For us, it’s witnessing how machine learning combined with a modern, automated database is going to revolutionize the way we use data. 2018 has been a groundbreaking year for Oracle, and we’re looking forward to seeing more of the same in 2019.
If you want to try out the world’s most groundbreaking database technology, sign up for a free trial of Oracle Autonomous Database today or read the walkthrough of how Autonomous Data Warehouse works.
And to read through the other database management predictions with quotes from top DBAs, download the full ebook, “Database Management Predictions 2019.”
Machine learning (ML) and emerging artificial intelligence (AI) are empowering “data-driven digital ecosystems” that can analyze vast volumes of data for insight to improve outcomes—and to get continually smarter and smarter at doing so.
As part of our own digital transformation in Services, we are using these techniques to pioneer new and better ways to serve customers. Our data science teams have identified the enormous potential of AI/ML in multiple business areas. We utilize it in our proactive, predictive support capabilities and it’s playing a significant role in our supply chain. Jeff Clarke predicted that supply chains will get stronger and smarter in 2019 and the Global Service Parts team is delivering on that vision, taking advantage of AI/ML to deliver a better customer repair experience.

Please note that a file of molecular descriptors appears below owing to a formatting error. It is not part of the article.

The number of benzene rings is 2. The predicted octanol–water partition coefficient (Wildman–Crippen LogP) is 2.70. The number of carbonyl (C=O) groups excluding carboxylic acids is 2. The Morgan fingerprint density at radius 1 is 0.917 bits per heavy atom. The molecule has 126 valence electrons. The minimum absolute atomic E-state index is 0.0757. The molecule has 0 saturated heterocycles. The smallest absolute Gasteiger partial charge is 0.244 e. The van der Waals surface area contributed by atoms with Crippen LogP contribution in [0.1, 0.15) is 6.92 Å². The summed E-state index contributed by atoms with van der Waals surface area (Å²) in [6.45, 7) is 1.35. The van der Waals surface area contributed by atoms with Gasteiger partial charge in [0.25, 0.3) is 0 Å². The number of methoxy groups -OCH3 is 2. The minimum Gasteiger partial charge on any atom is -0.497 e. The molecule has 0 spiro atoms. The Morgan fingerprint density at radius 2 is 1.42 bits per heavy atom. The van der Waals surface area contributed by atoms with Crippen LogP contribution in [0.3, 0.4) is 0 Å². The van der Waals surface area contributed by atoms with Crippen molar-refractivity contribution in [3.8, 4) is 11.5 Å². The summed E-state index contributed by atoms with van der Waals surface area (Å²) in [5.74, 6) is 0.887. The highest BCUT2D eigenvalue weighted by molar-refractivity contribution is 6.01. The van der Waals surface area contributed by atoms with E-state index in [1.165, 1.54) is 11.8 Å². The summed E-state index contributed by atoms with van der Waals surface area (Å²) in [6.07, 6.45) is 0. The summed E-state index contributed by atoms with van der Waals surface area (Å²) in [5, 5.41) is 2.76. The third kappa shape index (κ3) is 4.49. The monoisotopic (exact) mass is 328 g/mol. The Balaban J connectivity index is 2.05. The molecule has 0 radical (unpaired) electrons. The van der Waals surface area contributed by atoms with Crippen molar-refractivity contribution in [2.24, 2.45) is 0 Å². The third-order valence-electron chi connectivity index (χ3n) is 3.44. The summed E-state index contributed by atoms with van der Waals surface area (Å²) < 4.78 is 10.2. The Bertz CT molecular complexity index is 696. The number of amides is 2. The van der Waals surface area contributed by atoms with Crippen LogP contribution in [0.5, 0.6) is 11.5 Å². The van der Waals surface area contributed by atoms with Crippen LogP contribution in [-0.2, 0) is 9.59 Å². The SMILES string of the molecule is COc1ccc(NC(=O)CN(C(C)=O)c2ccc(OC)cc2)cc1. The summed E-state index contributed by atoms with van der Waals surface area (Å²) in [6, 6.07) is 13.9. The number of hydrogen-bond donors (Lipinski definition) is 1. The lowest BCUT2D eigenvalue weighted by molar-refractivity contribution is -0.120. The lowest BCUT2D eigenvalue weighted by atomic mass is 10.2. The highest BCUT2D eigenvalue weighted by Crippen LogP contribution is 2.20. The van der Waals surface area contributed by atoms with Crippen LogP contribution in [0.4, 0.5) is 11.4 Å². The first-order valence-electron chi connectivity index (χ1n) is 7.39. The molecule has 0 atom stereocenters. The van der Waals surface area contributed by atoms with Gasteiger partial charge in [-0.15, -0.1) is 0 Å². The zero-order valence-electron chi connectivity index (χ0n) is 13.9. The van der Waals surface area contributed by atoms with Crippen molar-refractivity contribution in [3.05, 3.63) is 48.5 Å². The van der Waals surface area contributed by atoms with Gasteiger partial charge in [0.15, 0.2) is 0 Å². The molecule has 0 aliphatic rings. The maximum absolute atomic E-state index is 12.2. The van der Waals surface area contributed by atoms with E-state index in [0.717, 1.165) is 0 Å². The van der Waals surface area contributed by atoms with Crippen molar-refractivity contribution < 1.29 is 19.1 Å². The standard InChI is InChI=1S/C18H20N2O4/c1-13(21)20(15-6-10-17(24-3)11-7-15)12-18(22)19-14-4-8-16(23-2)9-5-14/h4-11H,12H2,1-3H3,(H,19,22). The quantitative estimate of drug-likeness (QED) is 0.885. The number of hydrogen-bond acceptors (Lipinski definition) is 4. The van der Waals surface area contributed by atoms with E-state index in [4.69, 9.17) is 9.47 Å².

Applying Predictive, ML, AI and Operational Research Methodologies to Unlock New Insights
Dell EMC Services has been collecting and analyzing data from our service parts supply chain for years. Today, our Global Service Parts organization manages procurement, inventory, repair, and the recycling of parts for 100+ million products at customer sites under warranty or service agreement in 160+ countries around the world.
Massive amounts of historical and near real-time service parts data―tracking the lifecycle of parts as they move in and out of our 800+ warehouses and to and from customer sites―provides a rich trove of data for unlocking new insights.
So what type of actions can we take based on the insights we extract from all that data?
To continue innovation and evolution of our supply chain, we applied predictive, ML, AI and operational research methodologies in two areas for:
Let’s take a look at what each of these means to our business, and most importantly, to our customers.
Sharper Forecasting, with Less Human Effort
The unpredictability of immediate, short- and long-term demand for repair parts makes accurate forecasting an ongoing challenge. To tackle this, our experienced parts planners and data scientists worked together to develop and supervise a data-driven digital ecosystem that uses machine learning to identify and prioritize variables, build predictive models, and generate plans to more precisely pre-position inventory across the globe.